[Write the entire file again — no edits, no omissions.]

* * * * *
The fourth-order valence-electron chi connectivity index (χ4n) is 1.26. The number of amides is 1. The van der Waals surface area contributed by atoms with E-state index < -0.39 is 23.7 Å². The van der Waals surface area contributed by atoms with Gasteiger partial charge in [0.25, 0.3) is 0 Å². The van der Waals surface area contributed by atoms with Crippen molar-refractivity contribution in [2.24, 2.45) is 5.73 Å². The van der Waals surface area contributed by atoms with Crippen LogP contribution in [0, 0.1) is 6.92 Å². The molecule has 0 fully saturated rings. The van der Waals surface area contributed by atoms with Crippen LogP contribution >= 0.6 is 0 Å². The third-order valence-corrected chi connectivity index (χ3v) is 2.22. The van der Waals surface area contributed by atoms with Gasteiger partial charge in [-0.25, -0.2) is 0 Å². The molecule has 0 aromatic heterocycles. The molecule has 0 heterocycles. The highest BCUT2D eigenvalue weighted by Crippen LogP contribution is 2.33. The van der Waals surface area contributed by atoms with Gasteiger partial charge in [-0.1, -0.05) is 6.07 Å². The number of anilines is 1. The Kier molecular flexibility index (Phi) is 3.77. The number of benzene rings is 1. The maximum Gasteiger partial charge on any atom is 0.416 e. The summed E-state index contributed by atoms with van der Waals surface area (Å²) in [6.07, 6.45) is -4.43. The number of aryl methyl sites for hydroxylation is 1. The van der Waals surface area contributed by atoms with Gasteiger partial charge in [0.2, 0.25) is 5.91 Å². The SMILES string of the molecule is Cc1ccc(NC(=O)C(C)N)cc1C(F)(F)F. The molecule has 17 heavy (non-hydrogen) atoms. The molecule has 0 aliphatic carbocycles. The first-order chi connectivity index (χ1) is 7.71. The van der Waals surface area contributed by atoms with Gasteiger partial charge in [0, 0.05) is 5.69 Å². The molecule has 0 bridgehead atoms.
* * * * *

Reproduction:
The fourth-order valence-electron chi connectivity index (χ4n) is 1.26. The number of amides is 1. The van der Waals surface area contributed by atoms with E-state index < -0.39 is 23.7 Å². The van der Waals surface area contributed by atoms with Gasteiger partial charge in [0.25, 0.3) is 0 Å². The van der Waals surface area contributed by atoms with Crippen molar-refractivity contribution in [2.24, 2.45) is 5.73 Å². The van der Waals surface area contributed by atoms with Crippen LogP contribution in [0, 0.1) is 6.92 Å². The molecule has 0 fully saturated rings. The van der Waals surface area contributed by atoms with Crippen LogP contribution >= 0.6 is 0 Å². The third-order valence-corrected chi connectivity index (χ3v) is 2.22. The van der Waals surface area contributed by atoms with Gasteiger partial charge in [-0.25, -0.2) is 0 Å². The molecule has 0 aromatic heterocycles. The molecule has 0 heterocycles. The highest BCUT2D eigenvalue weighted by Crippen LogP contribution is 2.33. The van der Waals surface area contributed by atoms with Gasteiger partial charge in [-0.1, -0.05) is 6.07 Å². The number of anilines is 1. The Kier molecular flexibility index (Phi) is 3.77. The number of benzene rings is 1. The maximum Gasteiger partial charge on any atom is 0.416 e. The summed E-state index contributed by atoms with van der Waals surface area (Å²) in [6.07, 6.45) is -4.43. The number of aryl methyl sites for hydroxylation is 1. The van der Waals surface area contributed by atoms with Gasteiger partial charge in [0.2, 0.25) is 5.91 Å². The SMILES string of the molecule is Cc1ccc(NC(=O)C(C)N)cc1C(F)(F)F. The molecule has 17 heavy (non-hydrogen) atoms. The molecule has 0 aliphatic carbocycles. The first-order chi connectivity index (χ1) is 7.71. The van der Waals surface area contributed by atoms with Gasteiger partial charge in [0, 0.05) is 5.69 Å². The molecule has 0 bridgehead atoms.